Delivery and democracy
There is another much overlooked reason why directly-elected mayors will help address the democratic deficit: as the most effective and most appropriate model of leadership for meeting the challenge of contemporary governance and service delivery, mayors offer the best chance of ensuring that elected politicians actually deliver on their election promises.
This matters since the biggest driver of cynicism in politics is the tendency for politicians to over-promise during campaigns and then fail to meet expectations in office. Of course politicians will always tend to overplay their hand, whatever constitutional arrangements are in place, but international evidence and England’s own experience of directly- elected mayors demonstrate that the model really can make a positive and tangible difference to the way local communities are governed. Perhaps this is why 69 per cent of Londoners say that the capital is a better city for having a mayor.
Tackling the curse of English centralism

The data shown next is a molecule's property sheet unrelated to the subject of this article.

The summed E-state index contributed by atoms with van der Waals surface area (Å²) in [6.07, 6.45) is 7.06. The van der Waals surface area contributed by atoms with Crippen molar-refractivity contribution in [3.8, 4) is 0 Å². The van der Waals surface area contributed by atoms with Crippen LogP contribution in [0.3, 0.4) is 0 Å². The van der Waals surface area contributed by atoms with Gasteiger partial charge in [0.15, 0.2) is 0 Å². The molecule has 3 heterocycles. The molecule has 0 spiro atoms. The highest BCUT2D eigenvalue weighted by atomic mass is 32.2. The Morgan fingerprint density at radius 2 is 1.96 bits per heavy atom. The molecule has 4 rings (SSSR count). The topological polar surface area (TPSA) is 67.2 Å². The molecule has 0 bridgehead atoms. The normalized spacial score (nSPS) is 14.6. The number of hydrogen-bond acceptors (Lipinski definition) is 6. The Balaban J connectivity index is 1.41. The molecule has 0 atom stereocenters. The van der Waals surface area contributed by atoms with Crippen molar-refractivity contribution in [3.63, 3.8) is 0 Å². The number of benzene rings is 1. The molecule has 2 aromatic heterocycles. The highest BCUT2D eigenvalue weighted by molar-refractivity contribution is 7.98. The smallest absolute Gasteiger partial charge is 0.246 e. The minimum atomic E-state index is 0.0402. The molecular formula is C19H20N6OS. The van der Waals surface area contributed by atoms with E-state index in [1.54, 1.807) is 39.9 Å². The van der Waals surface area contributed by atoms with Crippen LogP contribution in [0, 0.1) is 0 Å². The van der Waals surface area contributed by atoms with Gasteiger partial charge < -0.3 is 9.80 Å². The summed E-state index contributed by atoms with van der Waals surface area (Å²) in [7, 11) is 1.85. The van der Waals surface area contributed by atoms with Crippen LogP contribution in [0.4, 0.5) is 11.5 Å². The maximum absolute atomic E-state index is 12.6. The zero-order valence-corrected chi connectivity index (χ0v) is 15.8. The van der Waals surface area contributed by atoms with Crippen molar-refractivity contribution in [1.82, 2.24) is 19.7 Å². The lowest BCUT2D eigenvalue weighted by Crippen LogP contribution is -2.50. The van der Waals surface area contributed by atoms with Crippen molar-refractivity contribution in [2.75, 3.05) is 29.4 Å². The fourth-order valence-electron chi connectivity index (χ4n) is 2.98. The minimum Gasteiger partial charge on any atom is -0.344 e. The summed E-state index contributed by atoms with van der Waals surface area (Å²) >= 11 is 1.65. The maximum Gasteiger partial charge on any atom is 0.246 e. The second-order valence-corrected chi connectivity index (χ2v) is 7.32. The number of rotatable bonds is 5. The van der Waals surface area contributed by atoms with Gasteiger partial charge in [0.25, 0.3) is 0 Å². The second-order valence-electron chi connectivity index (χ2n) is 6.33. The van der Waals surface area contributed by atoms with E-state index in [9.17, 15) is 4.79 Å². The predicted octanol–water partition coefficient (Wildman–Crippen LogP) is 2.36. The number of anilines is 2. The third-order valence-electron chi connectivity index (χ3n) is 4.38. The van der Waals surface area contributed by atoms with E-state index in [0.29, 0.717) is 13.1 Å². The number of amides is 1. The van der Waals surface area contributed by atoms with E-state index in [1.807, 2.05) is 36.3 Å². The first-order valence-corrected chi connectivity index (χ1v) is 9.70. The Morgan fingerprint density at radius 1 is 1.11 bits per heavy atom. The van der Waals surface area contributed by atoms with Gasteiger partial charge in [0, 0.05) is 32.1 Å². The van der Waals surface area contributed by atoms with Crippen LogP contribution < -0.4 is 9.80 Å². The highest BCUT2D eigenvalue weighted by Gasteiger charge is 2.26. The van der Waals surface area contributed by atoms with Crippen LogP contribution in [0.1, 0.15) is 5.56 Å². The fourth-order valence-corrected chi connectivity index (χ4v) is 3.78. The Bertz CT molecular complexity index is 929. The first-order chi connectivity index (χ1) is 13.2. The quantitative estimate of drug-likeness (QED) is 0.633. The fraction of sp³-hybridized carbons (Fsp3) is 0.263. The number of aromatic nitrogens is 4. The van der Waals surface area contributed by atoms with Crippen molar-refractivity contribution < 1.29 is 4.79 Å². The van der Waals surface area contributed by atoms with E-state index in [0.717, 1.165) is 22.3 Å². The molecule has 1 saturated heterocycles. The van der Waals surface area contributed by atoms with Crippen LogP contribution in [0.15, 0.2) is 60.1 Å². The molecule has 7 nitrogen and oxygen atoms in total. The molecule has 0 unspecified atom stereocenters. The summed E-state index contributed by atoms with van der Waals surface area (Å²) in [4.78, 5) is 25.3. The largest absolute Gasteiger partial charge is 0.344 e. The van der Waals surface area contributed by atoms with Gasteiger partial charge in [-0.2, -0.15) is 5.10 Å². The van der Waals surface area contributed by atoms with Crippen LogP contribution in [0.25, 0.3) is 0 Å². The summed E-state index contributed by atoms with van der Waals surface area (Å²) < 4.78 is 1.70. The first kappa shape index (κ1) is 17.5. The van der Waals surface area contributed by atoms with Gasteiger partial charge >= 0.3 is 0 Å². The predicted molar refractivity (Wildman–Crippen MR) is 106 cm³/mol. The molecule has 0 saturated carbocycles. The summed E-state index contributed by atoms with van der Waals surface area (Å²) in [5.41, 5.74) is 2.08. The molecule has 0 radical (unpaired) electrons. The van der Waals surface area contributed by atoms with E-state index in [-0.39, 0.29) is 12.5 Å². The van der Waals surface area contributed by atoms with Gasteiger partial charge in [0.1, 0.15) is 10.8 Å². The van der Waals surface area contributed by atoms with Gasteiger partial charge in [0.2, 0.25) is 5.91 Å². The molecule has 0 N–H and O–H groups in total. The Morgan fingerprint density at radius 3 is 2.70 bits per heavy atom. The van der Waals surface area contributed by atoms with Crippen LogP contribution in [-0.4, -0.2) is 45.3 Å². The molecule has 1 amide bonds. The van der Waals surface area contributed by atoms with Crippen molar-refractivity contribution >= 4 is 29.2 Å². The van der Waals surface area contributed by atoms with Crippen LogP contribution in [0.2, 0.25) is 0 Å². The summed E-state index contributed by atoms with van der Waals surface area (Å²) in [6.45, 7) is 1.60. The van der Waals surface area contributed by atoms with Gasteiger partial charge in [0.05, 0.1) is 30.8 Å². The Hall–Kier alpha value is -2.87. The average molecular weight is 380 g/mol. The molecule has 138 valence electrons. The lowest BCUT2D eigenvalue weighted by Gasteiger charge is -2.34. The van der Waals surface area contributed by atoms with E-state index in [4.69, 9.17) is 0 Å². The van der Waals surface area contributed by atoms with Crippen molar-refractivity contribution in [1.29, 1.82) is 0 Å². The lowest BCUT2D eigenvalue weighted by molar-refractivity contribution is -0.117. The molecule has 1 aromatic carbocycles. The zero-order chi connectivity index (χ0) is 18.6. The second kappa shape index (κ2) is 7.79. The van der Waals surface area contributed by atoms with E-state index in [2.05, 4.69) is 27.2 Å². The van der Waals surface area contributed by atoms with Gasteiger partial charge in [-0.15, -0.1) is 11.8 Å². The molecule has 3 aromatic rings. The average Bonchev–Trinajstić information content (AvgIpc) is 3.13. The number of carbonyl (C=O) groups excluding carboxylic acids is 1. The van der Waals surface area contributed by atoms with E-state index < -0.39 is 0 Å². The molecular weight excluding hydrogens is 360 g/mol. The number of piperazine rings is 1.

But the strongest case for mayors is that they offer the best chance of tackling England’s most profound and stifling democratic deficiency – namely the excessive levels of centralization that characterize its governance. Indeed once in place there is every chance they would herald a radical devolutionary shift in powers from Whitehall to the localities of England. Why? Firstly, because ministers are more willing to devolve powers and responsibilities downwards if these powers are exercised by strong and capable political leadership. Secondly, ministers are more likely to devolve real powers if they can be assured that there are clear lines of accountability in place so that – should anything go wrong at the local level – they will not be blamed for things they no longer control.
For ministers, the great virtue of elected mayors is that they provide the highly visible and accountable form of leadership that is needed to enable powers to be successfully decentralized within England’s highly nationalized and adversarial political and media culture. The post-war trend of centralization, combined with an active national media focused almost exclusively on politics in Westminster, has ingrained a view within English political life that central government is responsible for a great swathe of policy, delivery and coordination issues. Ministers remain reluctant, therefore, to decentralize significant powers while they are held responsible by the public for the performance of the entire public service delivery chain. This would amount to accountability without control.